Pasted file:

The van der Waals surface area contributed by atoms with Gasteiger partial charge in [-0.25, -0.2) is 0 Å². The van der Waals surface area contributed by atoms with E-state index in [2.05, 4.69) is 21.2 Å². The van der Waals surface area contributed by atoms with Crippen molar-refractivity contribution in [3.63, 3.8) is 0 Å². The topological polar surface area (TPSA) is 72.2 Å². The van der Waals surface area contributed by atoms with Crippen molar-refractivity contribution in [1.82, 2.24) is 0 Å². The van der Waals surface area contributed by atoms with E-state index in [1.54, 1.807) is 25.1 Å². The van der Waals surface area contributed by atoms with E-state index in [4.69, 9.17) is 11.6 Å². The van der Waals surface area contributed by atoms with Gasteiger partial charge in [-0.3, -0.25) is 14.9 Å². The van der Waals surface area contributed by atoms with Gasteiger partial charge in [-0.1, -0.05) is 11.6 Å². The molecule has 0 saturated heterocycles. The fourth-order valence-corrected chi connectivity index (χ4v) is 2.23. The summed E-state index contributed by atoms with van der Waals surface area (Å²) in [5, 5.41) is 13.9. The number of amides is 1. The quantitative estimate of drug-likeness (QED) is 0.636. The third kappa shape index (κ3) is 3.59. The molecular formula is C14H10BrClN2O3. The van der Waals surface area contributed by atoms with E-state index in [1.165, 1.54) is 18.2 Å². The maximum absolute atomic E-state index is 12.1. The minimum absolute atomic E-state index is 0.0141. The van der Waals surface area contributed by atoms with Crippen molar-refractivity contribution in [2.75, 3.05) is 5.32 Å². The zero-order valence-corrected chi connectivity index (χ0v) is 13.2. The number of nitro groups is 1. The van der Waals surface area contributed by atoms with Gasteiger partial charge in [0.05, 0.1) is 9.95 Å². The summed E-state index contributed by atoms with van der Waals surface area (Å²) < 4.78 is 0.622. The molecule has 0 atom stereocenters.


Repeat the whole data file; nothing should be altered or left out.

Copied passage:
The van der Waals surface area contributed by atoms with Gasteiger partial charge in [-0.25, -0.2) is 0 Å². The van der Waals surface area contributed by atoms with E-state index in [2.05, 4.69) is 21.2 Å². The van der Waals surface area contributed by atoms with Crippen molar-refractivity contribution in [3.63, 3.8) is 0 Å². The topological polar surface area (TPSA) is 72.2 Å². The van der Waals surface area contributed by atoms with Crippen molar-refractivity contribution in [1.82, 2.24) is 0 Å². The van der Waals surface area contributed by atoms with E-state index in [1.54, 1.807) is 25.1 Å². The van der Waals surface area contributed by atoms with E-state index in [4.69, 9.17) is 11.6 Å². The van der Waals surface area contributed by atoms with Gasteiger partial charge in [-0.3, -0.25) is 14.9 Å². The van der Waals surface area contributed by atoms with Gasteiger partial charge in [-0.1, -0.05) is 11.6 Å². The molecule has 0 saturated heterocycles. The fourth-order valence-corrected chi connectivity index (χ4v) is 2.23. The summed E-state index contributed by atoms with van der Waals surface area (Å²) in [5, 5.41) is 13.9. The number of amides is 1. The quantitative estimate of drug-likeness (QED) is 0.636. The third kappa shape index (κ3) is 3.59. The molecular formula is C14H10BrClN2O3. The van der Waals surface area contributed by atoms with E-state index in [1.165, 1.54) is 18.2 Å². The maximum absolute atomic E-state index is 12.1. The minimum absolute atomic E-state index is 0.0141. The van der Waals surface area contributed by atoms with Crippen molar-refractivity contribution in [2.75, 3.05) is 5.32 Å². The zero-order valence-corrected chi connectivity index (χ0v) is 13.2. The number of nitro groups is 1. The van der Waals surface area contributed by atoms with Gasteiger partial charge in [0.05, 0.1) is 9.95 Å². The summed E-state index contributed by atoms with van der Waals surface area (Å²) < 4.78 is 0.622. The molecule has 0 atom stereocenters.